Social media: A guide for researchers (Andrew Coverdale case study)
Currently I am a PhD student at Nottingham University researching how postgraduate and doctoral students are using social media in their studies. I have a background in heavy engineering but then went to Art College before getting into the Web and Education.
I usually prefer to discover information about my work and research using social media and more traditional ways like discussing with a colleague as I believe they complement each other. But it all depends on the type of information I need and when I want it.
I extensively use blogging, microblogging, social bookmarking, social citation, writing tools, social and professional tools like Facebook, even though I don’t like using it. I have tried aggregators and dashboards like Netvibes but I didn’t really see the point of them.
The reason that made me want to use social media was that I was interested in the web generally, and the participative/collaborative elements of education. So I was instinctively drawn to social media. Though, I wouldn’t use it as much if I wasn’t studying for my PhD.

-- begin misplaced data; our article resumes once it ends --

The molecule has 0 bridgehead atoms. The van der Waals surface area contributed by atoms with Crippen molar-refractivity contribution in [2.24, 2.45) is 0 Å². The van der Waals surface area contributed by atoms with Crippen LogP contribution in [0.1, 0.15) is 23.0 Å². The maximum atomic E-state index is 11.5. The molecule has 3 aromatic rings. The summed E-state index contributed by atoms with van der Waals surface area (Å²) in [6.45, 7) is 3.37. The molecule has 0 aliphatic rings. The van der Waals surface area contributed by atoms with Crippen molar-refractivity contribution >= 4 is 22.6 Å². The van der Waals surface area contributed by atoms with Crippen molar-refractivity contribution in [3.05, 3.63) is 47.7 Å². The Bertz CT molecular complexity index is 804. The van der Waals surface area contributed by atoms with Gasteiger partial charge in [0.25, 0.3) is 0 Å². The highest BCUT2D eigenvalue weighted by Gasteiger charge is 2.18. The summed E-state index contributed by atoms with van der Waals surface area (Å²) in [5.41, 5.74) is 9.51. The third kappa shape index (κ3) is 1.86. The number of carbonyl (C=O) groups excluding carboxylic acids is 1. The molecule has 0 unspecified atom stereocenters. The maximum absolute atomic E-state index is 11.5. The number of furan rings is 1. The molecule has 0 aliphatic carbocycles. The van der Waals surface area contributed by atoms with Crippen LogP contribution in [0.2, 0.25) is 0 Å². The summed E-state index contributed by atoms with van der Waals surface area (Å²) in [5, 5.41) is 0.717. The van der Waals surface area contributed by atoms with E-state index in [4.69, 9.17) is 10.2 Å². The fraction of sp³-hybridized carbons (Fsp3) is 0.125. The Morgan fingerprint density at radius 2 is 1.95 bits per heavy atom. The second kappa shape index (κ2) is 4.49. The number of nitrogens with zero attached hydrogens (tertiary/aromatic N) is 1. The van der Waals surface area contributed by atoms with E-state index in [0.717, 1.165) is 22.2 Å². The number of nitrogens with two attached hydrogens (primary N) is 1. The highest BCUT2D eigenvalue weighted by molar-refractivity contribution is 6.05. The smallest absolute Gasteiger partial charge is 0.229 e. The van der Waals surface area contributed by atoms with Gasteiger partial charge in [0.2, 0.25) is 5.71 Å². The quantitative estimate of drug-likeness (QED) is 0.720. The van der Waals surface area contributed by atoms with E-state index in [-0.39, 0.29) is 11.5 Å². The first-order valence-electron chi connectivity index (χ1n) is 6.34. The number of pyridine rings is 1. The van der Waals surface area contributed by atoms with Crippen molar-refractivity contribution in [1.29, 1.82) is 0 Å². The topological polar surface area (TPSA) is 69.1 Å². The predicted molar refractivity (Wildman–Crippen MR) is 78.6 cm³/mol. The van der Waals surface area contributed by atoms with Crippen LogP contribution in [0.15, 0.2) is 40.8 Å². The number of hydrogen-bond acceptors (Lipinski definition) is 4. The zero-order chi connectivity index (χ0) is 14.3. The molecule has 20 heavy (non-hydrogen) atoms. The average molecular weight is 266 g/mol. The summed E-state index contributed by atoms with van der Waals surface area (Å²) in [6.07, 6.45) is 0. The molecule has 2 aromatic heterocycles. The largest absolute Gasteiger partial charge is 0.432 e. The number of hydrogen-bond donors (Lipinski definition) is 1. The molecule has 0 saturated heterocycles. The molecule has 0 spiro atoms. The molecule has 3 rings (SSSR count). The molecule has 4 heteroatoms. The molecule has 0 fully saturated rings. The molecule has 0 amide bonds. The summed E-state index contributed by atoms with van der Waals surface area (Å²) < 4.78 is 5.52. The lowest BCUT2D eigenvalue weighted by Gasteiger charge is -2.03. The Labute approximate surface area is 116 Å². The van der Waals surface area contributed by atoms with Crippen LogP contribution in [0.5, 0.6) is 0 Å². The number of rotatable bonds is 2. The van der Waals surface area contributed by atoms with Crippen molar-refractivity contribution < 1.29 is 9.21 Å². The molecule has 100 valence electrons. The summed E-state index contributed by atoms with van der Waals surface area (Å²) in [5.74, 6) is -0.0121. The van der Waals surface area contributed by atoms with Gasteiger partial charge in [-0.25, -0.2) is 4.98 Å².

The factors that discouraged me from using social media are time factors usually. There are too many tools to keep with and they are not always useful.
I believe that the use of social media has actually made me a better researcher because I can source information, establish links with people in my ﬁeld, disseminate my work etc.
If I couldn’t use social media anymore…then I’d have more time! However, I’d lose out on a lot of key contacts more than anything – information on what they are doing, latest developments in the ﬁeld. I would probably spend more time trying to establish social learning opportunities in my School and University, and I would probably chase more opportunities for conferencing etc.
The last time social media helped me solve a problem was when I used a wiki with a couple of my colleagues to put together a funding proposal. Even though we met face-to-face it was useful for collaborative editing texts, sharing and discussing ideas in general.
Andrew Coverdale’s blog: PhD Blog (dot) Net (http://phdblog.net)
The main project page for Social media: A guide for researchers is here.